“I’ll explain with spoons,” she said. “Can you pass me them?” I hand her a jingling bundle of ten big tablespoons. “An illness that’s all about energy ­levels is really hard to describe. If you have ME, you wake up with a strictly rationed amount of energy. Once you’ve used up your day’s supply, that’s it.

“So I might get dressed, that’s one spoon. Then I’ll go downstairs and make my breakfast and eat it. That’s another spoonful. If I decide to shower because I’ve got an interview with you later on, that’s one more spoon. The more spoons I use, the less energy I have to do things, so I have to rest. Resting doesn’t give me any new energy. But if I just kept going, I’d need double the amount of energy just to do something simple like make lunch – it would use up two spoons of energy instead of one.

“If I went out with friends, I’d need a spoon to get ready, then a spoon to deal with the noise in the restaurant. Every hour with my friends would use up two or three spoons. If I use up 12 spoons in a day, I’m two spoons down the next morning when I wake up.” The ironic thing about ME is that to date there isn’t any magic spoonful of medicine that will cure it. To make matters worse, the medical establishment in Scotland seems to be unforgivably ignorant on the subject.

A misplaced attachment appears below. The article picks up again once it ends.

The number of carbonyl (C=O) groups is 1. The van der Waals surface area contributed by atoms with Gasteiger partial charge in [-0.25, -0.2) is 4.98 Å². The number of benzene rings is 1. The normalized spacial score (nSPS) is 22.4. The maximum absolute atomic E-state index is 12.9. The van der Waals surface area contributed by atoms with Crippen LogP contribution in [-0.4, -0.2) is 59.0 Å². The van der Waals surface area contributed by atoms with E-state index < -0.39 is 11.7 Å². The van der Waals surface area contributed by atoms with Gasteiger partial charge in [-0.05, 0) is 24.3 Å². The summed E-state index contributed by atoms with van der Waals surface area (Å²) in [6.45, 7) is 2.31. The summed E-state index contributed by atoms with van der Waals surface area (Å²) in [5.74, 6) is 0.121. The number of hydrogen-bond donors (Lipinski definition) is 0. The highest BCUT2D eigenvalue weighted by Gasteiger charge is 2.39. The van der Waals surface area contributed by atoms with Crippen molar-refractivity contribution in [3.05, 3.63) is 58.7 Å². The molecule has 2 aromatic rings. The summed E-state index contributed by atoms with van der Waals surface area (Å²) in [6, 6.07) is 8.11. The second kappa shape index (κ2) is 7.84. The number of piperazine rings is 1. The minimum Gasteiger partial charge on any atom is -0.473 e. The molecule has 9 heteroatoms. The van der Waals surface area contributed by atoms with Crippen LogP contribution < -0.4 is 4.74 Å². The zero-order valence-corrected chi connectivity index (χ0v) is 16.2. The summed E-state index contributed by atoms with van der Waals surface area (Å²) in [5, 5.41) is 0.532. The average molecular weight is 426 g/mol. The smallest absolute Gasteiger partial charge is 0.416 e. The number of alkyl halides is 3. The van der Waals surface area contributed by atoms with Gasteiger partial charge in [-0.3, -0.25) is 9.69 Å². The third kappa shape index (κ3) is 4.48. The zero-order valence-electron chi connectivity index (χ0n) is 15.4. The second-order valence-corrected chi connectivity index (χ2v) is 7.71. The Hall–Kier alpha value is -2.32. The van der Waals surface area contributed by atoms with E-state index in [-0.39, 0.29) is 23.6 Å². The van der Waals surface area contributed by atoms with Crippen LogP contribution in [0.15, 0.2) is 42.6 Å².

Emma said: “When I was taken to the Western General in 2015, the doctors and nurses had never heard of ME.”

I tell her I find that very hard to believe in a country like ours, renowned for its pioneering medical expertise. Emma protested. “It’s true! YOU actually know more about ME than any of the health professionals I’ve spoken to.” (I’m gobsmacked. I only had time to do a couple of hours’ research before met Emma.)

“I finally saw a neurologist. She was the same age as me. ME has been a recognised neurological illness since 1969 but this woman had never heard of it. She told me that all my ­symptoms must be a manifestation of some forgotten childhood trauma.”

Emma explained how psychological explanations of ME like this have set biological research back by decades.

“There’s a man called Sir Simon Wessely, who’s Professor Of Psychiatric Medicine at King’s College in London. He believes ME is a psychosomatic affliction, in other words it begins in the patient’s mind. He’s devised a treatment that combines Cognitive Behaviour Therapy and Gradual Exercise Therapy.